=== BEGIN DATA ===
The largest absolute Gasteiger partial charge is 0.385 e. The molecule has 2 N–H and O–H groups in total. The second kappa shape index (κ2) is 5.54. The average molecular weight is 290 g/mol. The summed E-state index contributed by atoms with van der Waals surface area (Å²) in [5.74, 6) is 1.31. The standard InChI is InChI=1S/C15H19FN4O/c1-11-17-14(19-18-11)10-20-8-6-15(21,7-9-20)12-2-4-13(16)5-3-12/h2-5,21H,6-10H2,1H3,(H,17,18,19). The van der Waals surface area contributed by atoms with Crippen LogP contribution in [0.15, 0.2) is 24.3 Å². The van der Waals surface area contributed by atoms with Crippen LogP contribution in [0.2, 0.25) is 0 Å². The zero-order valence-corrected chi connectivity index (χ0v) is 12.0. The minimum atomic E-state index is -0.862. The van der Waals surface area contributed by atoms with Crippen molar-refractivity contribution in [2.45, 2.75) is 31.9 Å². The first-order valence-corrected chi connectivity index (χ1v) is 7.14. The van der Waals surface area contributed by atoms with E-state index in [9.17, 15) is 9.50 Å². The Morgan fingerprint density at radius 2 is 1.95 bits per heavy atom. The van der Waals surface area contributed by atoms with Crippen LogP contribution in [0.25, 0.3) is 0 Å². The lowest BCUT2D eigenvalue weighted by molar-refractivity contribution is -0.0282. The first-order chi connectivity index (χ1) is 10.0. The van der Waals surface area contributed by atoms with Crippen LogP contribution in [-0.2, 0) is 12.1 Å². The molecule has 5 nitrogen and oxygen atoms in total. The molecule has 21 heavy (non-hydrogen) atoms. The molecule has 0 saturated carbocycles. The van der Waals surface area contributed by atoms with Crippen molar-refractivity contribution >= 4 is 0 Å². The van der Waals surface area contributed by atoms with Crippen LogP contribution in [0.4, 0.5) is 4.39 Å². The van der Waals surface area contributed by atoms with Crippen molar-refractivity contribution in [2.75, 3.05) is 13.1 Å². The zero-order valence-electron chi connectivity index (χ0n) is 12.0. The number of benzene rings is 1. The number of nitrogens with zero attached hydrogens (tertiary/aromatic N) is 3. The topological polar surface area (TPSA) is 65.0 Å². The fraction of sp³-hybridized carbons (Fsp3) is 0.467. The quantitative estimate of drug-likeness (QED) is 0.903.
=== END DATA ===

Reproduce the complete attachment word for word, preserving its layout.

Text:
The largest absolute Gasteiger partial charge is 0.385 e. The molecule has 2 N–H and O–H groups in total. The second kappa shape index (κ2) is 5.54. The average molecular weight is 290 g/mol. The summed E-state index contributed by atoms with van der Waals surface area (Å²) in [5.74, 6) is 1.31. The standard InChI is InChI=1S/C15H19FN4O/c1-11-17-14(19-18-11)10-20-8-6-15(21,7-9-20)12-2-4-13(16)5-3-12/h2-5,21H,6-10H2,1H3,(H,17,18,19). The van der Waals surface area contributed by atoms with Crippen LogP contribution in [0.15, 0.2) is 24.3 Å². The van der Waals surface area contributed by atoms with Crippen LogP contribution in [0.2, 0.25) is 0 Å². The zero-order valence-corrected chi connectivity index (χ0v) is 12.0. The minimum atomic E-state index is -0.862. The van der Waals surface area contributed by atoms with Crippen molar-refractivity contribution in [2.45, 2.75) is 31.9 Å². The first-order valence-corrected chi connectivity index (χ1v) is 7.14. The van der Waals surface area contributed by atoms with E-state index in [9.17, 15) is 9.50 Å². The Morgan fingerprint density at radius 2 is 1.95 bits per heavy atom. The van der Waals surface area contributed by atoms with Crippen LogP contribution in [0.25, 0.3) is 0 Å². The lowest BCUT2D eigenvalue weighted by molar-refractivity contribution is -0.0282. The first-order chi connectivity index (χ1) is 10.0. The van der Waals surface area contributed by atoms with Crippen LogP contribution in [-0.2, 0) is 12.1 Å². The molecule has 5 nitrogen and oxygen atoms in total. The molecule has 21 heavy (non-hydrogen) atoms. The molecule has 0 saturated carbocycles. The van der Waals surface area contributed by atoms with Crippen molar-refractivity contribution >= 4 is 0 Å². The van der Waals surface area contributed by atoms with Crippen LogP contribution in [0.4, 0.5) is 4.39 Å². The van der Waals surface area contributed by atoms with Crippen molar-refractivity contribution in [2.75, 3.05) is 13.1 Å². The zero-order valence-electron chi connectivity index (χ0n) is 12.0. The number of benzene rings is 1. The number of nitrogens with zero attached hydrogens (tertiary/aromatic N) is 3. The topological polar surface area (TPSA) is 65.0 Å². The fraction of sp³-hybridized carbons (Fsp3) is 0.467. The quantitative estimate of drug-likeness (QED) is 0.903.